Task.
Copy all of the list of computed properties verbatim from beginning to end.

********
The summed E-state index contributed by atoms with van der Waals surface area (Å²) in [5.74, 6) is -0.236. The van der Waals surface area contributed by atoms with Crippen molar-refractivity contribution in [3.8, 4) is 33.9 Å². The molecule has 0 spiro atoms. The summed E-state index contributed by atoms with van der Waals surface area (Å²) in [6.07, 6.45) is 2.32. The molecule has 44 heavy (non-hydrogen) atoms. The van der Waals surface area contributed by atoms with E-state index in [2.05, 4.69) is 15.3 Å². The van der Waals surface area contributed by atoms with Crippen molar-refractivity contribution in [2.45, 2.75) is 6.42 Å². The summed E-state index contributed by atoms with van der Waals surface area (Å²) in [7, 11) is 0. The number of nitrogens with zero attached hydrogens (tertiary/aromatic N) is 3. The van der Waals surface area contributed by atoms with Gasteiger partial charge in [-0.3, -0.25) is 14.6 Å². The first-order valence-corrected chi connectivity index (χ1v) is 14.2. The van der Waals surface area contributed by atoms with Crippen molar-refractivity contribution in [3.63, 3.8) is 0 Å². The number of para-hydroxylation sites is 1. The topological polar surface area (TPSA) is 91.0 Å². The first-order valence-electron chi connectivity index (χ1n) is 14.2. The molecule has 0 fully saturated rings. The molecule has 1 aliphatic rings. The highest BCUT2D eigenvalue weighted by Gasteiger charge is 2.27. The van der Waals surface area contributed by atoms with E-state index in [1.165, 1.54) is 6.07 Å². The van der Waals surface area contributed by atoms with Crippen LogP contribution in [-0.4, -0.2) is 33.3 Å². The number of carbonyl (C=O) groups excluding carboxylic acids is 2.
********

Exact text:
The summed E-state index contributed by atoms with van der Waals surface area (Å²) in [5.74, 6) is -0.236. The van der Waals surface area contributed by atoms with Crippen molar-refractivity contribution in [3.8, 4) is 33.9 Å². The molecule has 0 spiro atoms. The summed E-state index contributed by atoms with van der Waals surface area (Å²) in [6.07, 6.45) is 2.32. The molecule has 44 heavy (non-hydrogen) atoms. The van der Waals surface area contributed by atoms with E-state index in [2.05, 4.69) is 15.3 Å². The van der Waals surface area contributed by atoms with Crippen molar-refractivity contribution in [2.45, 2.75) is 6.42 Å². The summed E-state index contributed by atoms with van der Waals surface area (Å²) in [7, 11) is 0. The number of nitrogens with zero attached hydrogens (tertiary/aromatic N) is 3. The van der Waals surface area contributed by atoms with Gasteiger partial charge in [-0.3, -0.25) is 14.6 Å². The first-order valence-corrected chi connectivity index (χ1v) is 14.2. The van der Waals surface area contributed by atoms with Crippen molar-refractivity contribution in [3.63, 3.8) is 0 Å². The number of para-hydroxylation sites is 1. The topological polar surface area (TPSA) is 91.0 Å². The first-order valence-electron chi connectivity index (χ1n) is 14.2. The molecule has 0 fully saturated rings. The molecule has 1 aliphatic rings. The highest BCUT2D eigenvalue weighted by Gasteiger charge is 2.27. The van der Waals surface area contributed by atoms with E-state index in [1.165, 1.54) is 6.07 Å². The van der Waals surface area contributed by atoms with Crippen LogP contribution in [-0.4, -0.2) is 33.3 Å². The number of carbonyl (C=O) groups excluding carboxylic acids is 2.